LOUISVILLE — Yo-Yo Ma will be performing here? In Mammoth Cave? When attention-getting Louisville Orchestra music director Teddy Abrams announced a ticket raffle for an April 29 orchestra concert starring the cello superstar in his cavern debut, the event quickly sold out while raising awareness for the orchestra’s upcoming statewide tours. That off-the-cave-wall concert is emblematic of Abrams’ out-of-the box approach to enhancing his orchestra’s image and building audiences in Louisville as well as statewide in Kentucky.
There are times, when gazing at fellow audience members in a symphony orchestra audience, that one can worry whether we are coming to the end of something. A highly paid professional in a field other than music might never have learned an instrument in grade school, or had piano lessons in the home, or learned to read a score, much less observed first-hand what a conductor actually does in rehearsal, or what’s so late about late-Romantic music. Yet that person is fully capable of responding to the wonder of the musical experience itself. But does it follow that he or she will respond as readily to the way classical music has always been sold?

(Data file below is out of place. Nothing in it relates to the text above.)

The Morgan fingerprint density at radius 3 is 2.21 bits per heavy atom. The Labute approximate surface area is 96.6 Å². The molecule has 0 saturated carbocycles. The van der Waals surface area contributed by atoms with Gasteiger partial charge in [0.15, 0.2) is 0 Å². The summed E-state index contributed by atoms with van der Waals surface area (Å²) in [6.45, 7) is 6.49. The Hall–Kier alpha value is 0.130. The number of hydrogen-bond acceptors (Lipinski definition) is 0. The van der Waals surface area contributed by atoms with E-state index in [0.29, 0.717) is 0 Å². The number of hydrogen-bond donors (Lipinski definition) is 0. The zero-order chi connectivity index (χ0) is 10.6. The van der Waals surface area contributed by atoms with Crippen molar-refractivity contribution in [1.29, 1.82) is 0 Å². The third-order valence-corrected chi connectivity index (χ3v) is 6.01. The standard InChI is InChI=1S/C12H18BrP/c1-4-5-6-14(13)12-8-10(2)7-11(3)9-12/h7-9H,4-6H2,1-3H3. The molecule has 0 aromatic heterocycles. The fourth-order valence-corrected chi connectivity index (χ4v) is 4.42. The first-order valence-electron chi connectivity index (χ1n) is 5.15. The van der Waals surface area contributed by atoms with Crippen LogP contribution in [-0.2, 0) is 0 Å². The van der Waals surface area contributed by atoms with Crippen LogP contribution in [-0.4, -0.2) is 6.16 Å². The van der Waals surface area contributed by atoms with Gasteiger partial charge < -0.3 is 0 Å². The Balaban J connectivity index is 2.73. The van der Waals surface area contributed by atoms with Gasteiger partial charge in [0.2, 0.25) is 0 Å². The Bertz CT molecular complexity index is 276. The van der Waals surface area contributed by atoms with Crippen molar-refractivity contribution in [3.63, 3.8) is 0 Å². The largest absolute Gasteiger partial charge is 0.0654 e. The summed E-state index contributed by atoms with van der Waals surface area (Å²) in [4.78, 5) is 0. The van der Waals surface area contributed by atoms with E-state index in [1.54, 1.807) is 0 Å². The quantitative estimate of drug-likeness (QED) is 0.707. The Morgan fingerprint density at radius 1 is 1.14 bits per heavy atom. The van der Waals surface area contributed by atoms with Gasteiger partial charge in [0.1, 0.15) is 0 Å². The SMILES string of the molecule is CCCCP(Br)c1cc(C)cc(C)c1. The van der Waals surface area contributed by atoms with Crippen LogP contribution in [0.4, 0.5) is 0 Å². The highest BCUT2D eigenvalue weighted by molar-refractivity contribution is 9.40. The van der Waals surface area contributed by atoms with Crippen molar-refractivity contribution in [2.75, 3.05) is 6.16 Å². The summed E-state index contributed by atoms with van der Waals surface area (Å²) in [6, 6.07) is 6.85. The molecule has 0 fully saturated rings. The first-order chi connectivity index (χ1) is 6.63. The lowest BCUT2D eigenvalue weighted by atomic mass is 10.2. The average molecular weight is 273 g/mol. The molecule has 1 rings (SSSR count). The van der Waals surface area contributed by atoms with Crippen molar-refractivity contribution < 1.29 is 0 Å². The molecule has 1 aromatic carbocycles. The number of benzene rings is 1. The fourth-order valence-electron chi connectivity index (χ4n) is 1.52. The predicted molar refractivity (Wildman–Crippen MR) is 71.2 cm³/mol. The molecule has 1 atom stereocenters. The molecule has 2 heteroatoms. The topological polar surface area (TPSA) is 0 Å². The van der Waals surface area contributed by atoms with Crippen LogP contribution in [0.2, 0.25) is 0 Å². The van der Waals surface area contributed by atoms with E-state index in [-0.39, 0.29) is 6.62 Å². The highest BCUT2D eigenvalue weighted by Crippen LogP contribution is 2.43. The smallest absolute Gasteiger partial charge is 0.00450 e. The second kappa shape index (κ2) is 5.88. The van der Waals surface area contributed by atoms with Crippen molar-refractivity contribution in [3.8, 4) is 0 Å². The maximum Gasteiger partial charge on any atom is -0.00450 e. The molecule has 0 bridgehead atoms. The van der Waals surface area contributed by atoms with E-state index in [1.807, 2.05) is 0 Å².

Abrams, who was named Musical America 2022 Conductor of the Year, is among orchestral leaders who warn that symphony orchestras are missing an opportunity to reach people with terrific music they’ve never heard, or even heard of, in the mistaken belief that trying something new will alienate them. (Earlier this season it was announced that Abrams is the composer on a Broadway development team for a musical about Louisville-born Muhammed Ali.)
“It’s very scary if you hold up the mirror to what we are really doing,” Abrams said. He warns of the numbing effect of too much sameness “and what the musical relationship to the community looks like in the long term, selling music in the same way and not changing the method until it’s absolutely necessary. That’s too late for me. I know this sounds counterintuitive, but if we can get people to show up for the experience as opposed to the repertoire, that’s what we want in the culture of an audience.
“It’s either older music or famous music, in my view, when you talk about it. Don’t talk about standard repertory or keys or opus numbers. These are terms which are laden with assumptions and stereotypes. Maybe you know the composer. Maybe you don’t. It doesn’t matter. We can learn a lot from festivals, where the experience itself tends to be the number-one attraction. You might not even need to ask what’s playing.”